Thanks for contacting Just Answer. Let's see if I can help you here.
Wow! What a great question.
Of course it's the million dollar question if there ever was one.
There is no easy answer for this as I'm sure you're not surprised to to hear.
The good news is that you realize that this is what you must do. So no matter what, you must do just this.... set up clear and consistent boundaries and make sure everyone sticks to them!
Having said that....... I can tell you that those that have had success with this issue have put everything on the table - that is to say that you openly discuss the bpd tell everyone involved what your goals and expectation are, and how you intend to achieve those goals.
This means that there will be consequences for anyone not adhering to the stated goals and expectations.
The problem comes when my daughter doesn't stick to anything. I guess we are at the point where setting up boundaries is not working for us and we are ready (as ready as any family can be) to say goodby to her because nothing seems to have worked and she is so disruptive. But, no one can turn their backs on the grandchildren. How to stay involved just enought to help the children is the question.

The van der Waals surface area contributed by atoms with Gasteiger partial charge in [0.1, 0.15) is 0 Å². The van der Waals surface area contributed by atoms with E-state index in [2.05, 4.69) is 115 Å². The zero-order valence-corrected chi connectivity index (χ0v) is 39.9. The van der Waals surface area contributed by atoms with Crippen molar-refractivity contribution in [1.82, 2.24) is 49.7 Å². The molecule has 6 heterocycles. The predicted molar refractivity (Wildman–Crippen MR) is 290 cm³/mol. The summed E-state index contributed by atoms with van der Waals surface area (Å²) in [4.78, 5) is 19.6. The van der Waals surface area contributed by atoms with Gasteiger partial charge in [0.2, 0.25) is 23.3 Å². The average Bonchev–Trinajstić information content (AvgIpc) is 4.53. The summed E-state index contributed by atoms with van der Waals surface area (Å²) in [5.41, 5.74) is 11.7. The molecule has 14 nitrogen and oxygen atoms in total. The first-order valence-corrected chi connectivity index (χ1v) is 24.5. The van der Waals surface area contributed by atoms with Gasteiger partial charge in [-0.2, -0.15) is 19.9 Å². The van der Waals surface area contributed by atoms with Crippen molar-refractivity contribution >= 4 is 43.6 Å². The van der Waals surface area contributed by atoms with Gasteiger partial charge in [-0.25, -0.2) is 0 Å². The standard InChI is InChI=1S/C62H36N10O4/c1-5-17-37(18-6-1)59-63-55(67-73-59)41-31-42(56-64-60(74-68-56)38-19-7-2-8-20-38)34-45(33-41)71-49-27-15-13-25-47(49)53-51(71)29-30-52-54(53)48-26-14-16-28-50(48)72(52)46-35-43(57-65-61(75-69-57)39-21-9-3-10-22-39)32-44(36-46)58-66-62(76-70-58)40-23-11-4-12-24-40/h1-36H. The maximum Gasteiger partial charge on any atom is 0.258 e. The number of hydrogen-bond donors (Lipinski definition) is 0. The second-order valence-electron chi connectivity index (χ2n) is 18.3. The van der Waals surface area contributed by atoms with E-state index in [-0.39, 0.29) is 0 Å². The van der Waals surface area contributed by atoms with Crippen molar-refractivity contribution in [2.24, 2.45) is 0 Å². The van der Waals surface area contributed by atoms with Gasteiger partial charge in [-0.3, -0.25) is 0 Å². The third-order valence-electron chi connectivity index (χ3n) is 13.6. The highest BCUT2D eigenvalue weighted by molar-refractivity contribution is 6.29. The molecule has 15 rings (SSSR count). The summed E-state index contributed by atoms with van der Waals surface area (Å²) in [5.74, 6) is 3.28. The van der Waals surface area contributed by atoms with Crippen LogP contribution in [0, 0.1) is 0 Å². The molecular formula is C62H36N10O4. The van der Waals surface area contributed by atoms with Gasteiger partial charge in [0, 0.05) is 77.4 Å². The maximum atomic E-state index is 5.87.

And....... this is real important make sure that everyone accepts the idea that you can revisit any issue that isn't working out.
I'm glad that you have this clarity - that's important and good.. The bad news is that the grandchildren may been seen as pawns by your daughter - so the key is to manage the situation in such a way that is minimized.